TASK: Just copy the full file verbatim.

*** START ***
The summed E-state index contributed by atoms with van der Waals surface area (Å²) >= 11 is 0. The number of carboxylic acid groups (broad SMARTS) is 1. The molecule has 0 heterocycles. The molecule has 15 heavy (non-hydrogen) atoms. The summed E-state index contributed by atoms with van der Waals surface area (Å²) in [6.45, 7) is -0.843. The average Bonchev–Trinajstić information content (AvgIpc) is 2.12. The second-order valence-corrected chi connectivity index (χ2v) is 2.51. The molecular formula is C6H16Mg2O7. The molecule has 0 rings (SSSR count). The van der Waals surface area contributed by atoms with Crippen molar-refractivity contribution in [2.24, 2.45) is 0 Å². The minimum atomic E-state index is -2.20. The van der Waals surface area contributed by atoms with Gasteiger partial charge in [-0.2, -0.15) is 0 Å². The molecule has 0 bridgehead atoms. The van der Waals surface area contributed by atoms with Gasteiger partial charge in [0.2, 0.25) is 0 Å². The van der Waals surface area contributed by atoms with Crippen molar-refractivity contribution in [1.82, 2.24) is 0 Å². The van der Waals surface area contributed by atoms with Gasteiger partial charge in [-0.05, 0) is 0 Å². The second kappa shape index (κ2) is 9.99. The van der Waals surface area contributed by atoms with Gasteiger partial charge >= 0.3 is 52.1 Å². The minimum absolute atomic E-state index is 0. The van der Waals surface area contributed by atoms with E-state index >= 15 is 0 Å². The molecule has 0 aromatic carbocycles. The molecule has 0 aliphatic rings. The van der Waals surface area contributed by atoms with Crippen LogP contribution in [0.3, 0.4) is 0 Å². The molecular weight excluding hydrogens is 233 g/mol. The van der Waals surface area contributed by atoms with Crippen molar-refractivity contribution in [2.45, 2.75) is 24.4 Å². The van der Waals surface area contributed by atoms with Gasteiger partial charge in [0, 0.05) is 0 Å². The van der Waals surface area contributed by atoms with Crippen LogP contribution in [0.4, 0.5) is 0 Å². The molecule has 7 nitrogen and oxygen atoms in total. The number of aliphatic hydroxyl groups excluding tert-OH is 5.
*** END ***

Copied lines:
The summed E-state index contributed by atoms with van der Waals surface area (Å²) >= 11 is 0. The number of carboxylic acid groups (broad SMARTS) is 1. The molecule has 0 heterocycles. The molecule has 15 heavy (non-hydrogen) atoms. The summed E-state index contributed by atoms with van der Waals surface area (Å²) in [6.45, 7) is -0.843. The average Bonchev–Trinajstić information content (AvgIpc) is 2.12. The second-order valence-corrected chi connectivity index (χ2v) is 2.51. The molecular formula is C6H16Mg2O7. The molecule has 0 rings (SSSR count). The van der Waals surface area contributed by atoms with Crippen molar-refractivity contribution in [2.24, 2.45) is 0 Å². The minimum atomic E-state index is -2.20. The van der Waals surface area contributed by atoms with Gasteiger partial charge in [-0.2, -0.15) is 0 Å². The molecule has 0 bridgehead atoms. The van der Waals surface area contributed by atoms with Gasteiger partial charge in [0.2, 0.25) is 0 Å². The van der Waals surface area contributed by atoms with Crippen molar-refractivity contribution in [1.82, 2.24) is 0 Å². The van der Waals surface area contributed by atoms with Gasteiger partial charge in [-0.05, 0) is 0 Å². The second kappa shape index (κ2) is 9.99. The van der Waals surface area contributed by atoms with Gasteiger partial charge >= 0.3 is 52.1 Å². The minimum absolute atomic E-state index is 0. The van der Waals surface area contributed by atoms with E-state index >= 15 is 0 Å². The molecule has 0 aromatic carbocycles. The molecule has 0 aliphatic rings. The van der Waals surface area contributed by atoms with Crippen LogP contribution in [0.3, 0.4) is 0 Å². The molecular weight excluding hydrogens is 233 g/mol. The van der Waals surface area contributed by atoms with Crippen molar-refractivity contribution in [2.45, 2.75) is 24.4 Å². The van der Waals surface area contributed by atoms with Gasteiger partial charge in [0, 0.05) is 0 Å². The van der Waals surface area contributed by atoms with Crippen LogP contribution in [0.4, 0.5) is 0 Å². The molecule has 7 nitrogen and oxygen atoms in total. The number of aliphatic hydroxyl groups excluding tert-OH is 5.